Respiratorisches Tissue Engineering : Entwicklung eines respiratorischen Mukosa-Äquivalents

  • Respiratory tissue engineering : development of a respiratory mucosa equivalent

Lüngen, Anja Elisabeth; Jockenhövel, Stefan (Thesis advisor); Cornelissen, Christian Gabriel (Thesis advisor)

Aachen (2022)
Dissertation / PhD Thesis

Dissertation, Rheinisch-Westfälische Technische Hochschule Aachen, 2022, Kumulative Dissertation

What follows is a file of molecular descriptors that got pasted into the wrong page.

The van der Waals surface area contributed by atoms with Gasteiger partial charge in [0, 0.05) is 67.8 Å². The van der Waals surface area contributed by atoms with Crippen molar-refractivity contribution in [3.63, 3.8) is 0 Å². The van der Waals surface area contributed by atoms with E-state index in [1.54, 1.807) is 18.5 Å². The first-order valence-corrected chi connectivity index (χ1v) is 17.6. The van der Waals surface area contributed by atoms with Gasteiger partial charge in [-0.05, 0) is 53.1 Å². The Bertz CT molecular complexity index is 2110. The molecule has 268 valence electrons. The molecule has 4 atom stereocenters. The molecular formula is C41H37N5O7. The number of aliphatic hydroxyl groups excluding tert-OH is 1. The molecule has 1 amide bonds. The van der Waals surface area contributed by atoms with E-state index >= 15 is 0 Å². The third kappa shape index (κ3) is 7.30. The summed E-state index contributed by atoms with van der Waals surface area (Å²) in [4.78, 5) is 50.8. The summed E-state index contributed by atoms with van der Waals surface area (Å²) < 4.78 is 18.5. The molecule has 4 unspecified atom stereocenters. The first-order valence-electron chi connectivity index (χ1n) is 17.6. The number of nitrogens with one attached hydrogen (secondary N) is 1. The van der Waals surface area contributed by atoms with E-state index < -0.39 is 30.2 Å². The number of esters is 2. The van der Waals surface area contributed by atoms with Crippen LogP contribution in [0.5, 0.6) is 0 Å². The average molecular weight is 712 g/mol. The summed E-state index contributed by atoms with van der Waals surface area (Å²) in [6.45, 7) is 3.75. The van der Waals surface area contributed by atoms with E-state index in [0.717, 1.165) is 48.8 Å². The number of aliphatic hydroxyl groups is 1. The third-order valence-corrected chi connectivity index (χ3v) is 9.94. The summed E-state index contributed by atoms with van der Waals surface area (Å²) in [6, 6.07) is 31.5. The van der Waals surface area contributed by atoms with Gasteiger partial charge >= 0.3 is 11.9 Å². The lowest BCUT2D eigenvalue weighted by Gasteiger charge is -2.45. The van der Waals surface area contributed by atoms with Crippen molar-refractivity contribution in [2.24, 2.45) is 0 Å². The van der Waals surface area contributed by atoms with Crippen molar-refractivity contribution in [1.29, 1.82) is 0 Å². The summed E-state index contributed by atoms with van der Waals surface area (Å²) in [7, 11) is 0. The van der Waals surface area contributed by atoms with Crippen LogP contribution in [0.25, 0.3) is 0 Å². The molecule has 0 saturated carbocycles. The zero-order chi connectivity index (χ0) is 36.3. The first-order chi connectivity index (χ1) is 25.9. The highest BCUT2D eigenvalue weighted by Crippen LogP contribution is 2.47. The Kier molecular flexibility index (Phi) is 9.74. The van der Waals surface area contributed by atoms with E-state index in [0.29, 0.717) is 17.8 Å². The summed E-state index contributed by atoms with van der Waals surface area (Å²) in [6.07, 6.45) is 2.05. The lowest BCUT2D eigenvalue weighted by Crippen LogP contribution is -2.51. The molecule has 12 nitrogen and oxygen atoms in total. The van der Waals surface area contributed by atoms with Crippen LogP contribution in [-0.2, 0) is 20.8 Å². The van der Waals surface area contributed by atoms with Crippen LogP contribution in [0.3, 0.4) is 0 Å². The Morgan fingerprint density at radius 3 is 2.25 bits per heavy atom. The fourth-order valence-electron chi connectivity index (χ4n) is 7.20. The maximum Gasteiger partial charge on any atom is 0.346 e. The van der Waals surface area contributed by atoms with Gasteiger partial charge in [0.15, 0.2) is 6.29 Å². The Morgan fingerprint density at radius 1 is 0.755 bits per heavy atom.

Patients diagnosed with irresectable airway stenosis caused by long-term intubation, tracheostomy or lung cancer often face limited therapeutic options and low quality of life. So far, an optimal airway replacement strategy does not exist, leaving an unmet clinical need in the treatment of patients with advanced airway obstruction. In the future, a tissue-engineered substitute could compensate this shortfall by overcoming limitations with regard to mechanical stability, functional mucociliary clearance and proper implant vascularization. However, to prevent complications like inflammation, necrosis and infection, a mature vascular network and a protective mucociliated respiratory epithelium are crucial for any tissue-engineered airwaygraft. In this thesis, the optimal in vitro differentiation conditions in terms of nutrition medium demand for respiratory epithelial cells were initially investigated. This was followed by the evaluation of a fibrin-based in vitro tri-culture model of the respiratory mucosa, consisting of different mesenchymal stromal cells, respiratory epithelial cells and human umbilical veinendothelial cells. The first study compared differentiation behavior of primary human respiratory epithelial cells in four separate differentiation media. Mucociliary differentiation was analyzed after cultivating the cells at the air-liquid interface for four weeks. Electron microscopy, histology and immunohistochemical staining revealed that a retinoic-acid-supplemented mixture most likelyled to a mucociliary phenotype in vitro. Furthermore, enzyme-linked immunosorbent assay results highlighted the importance of a balance in concentrations of retinoic acid, vascularendothelial growth factor, epidermal growth factor and fibroblast growth factor β for the differentiation outcome. On the other hand, low levels of these growth factors in mediasupernatants correlated with absent ciliation in epithelial cells. In the second study, different supporting cell types were compared with regard to their ability to promote mucociliary differentiation of respiratory epithelial cells and vascularization mediated by human umbilical vein endothelial cells in a fibrin-based tri-culture. In addition to the tri-cultures cultivated for four weeks at the air-liquid interface, co-cultures of the threes upporting cell types with either epithelial cells or endothelial cells were used as controls. Tricultures with bone-marrow derived mesenchymal stromal cells as supporting cell type most closely resembled the native respiratory mucosa with regard to ciliation, mucus production and expression of epithelial cell markers. This was followed by human nasal fibroblasts as supporting cell type, while adipose-derived mesenchymal stromal cells did not promoteciliation. Vascularization was comparable between tri-cultures, although more branched andextended vascular-like structures were found in tri-cultures with bone-marrow derived cells. Concentrations of pro-angiogenic and inflammatory cytokines revealed to be reduced in tricultures compared to co-cultures. The results described in this work contribute to an enhanced standardization of the in vitroculture of respiratory epithelial cells and give valuable insight in cell-cell interactions of the respiratory mucosa. Moreover, these studies represent an important step towards a ciliated and vascularized tissue-engineered airway replacement.